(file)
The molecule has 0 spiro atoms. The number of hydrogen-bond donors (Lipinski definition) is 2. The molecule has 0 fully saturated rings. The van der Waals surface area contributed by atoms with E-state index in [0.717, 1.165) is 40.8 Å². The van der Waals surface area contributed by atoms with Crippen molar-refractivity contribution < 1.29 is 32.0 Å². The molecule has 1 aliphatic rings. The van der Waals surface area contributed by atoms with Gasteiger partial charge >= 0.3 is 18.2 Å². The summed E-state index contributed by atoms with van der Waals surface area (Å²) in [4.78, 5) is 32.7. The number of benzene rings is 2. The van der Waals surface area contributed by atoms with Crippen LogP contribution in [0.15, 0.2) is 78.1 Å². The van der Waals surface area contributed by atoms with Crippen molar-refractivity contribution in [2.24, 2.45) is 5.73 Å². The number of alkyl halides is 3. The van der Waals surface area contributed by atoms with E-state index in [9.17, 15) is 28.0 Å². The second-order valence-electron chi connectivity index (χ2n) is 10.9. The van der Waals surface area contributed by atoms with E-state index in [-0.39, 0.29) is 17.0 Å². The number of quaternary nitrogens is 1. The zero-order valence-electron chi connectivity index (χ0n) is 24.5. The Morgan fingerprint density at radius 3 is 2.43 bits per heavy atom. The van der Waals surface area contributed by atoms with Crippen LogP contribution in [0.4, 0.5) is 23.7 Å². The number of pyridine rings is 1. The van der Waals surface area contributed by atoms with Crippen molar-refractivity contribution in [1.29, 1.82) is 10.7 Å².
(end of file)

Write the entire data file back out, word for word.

The molecule has 0 spiro atoms. The number of hydrogen-bond donors (Lipinski definition) is 2. The molecule has 0 fully saturated rings. The van der Waals surface area contributed by atoms with E-state index in [0.717, 1.165) is 40.8 Å². The van der Waals surface area contributed by atoms with Crippen molar-refractivity contribution < 1.29 is 32.0 Å². The molecule has 1 aliphatic rings. The van der Waals surface area contributed by atoms with Gasteiger partial charge >= 0.3 is 18.2 Å². The summed E-state index contributed by atoms with van der Waals surface area (Å²) in [4.78, 5) is 32.7. The number of benzene rings is 2. The van der Waals surface area contributed by atoms with Crippen LogP contribution in [0.15, 0.2) is 78.1 Å². The van der Waals surface area contributed by atoms with Crippen molar-refractivity contribution in [2.24, 2.45) is 5.73 Å². The number of alkyl halides is 3. The van der Waals surface area contributed by atoms with E-state index in [9.17, 15) is 28.0 Å². The second-order valence-electron chi connectivity index (χ2n) is 10.9. The van der Waals surface area contributed by atoms with E-state index in [-0.39, 0.29) is 17.0 Å². The number of quaternary nitrogens is 1. The zero-order valence-electron chi connectivity index (χ0n) is 24.5. The Morgan fingerprint density at radius 3 is 2.43 bits per heavy atom. The van der Waals surface area contributed by atoms with Crippen LogP contribution in [0.4, 0.5) is 23.7 Å². The number of pyridine rings is 1. The van der Waals surface area contributed by atoms with Crippen molar-refractivity contribution in [1.29, 1.82) is 10.7 Å².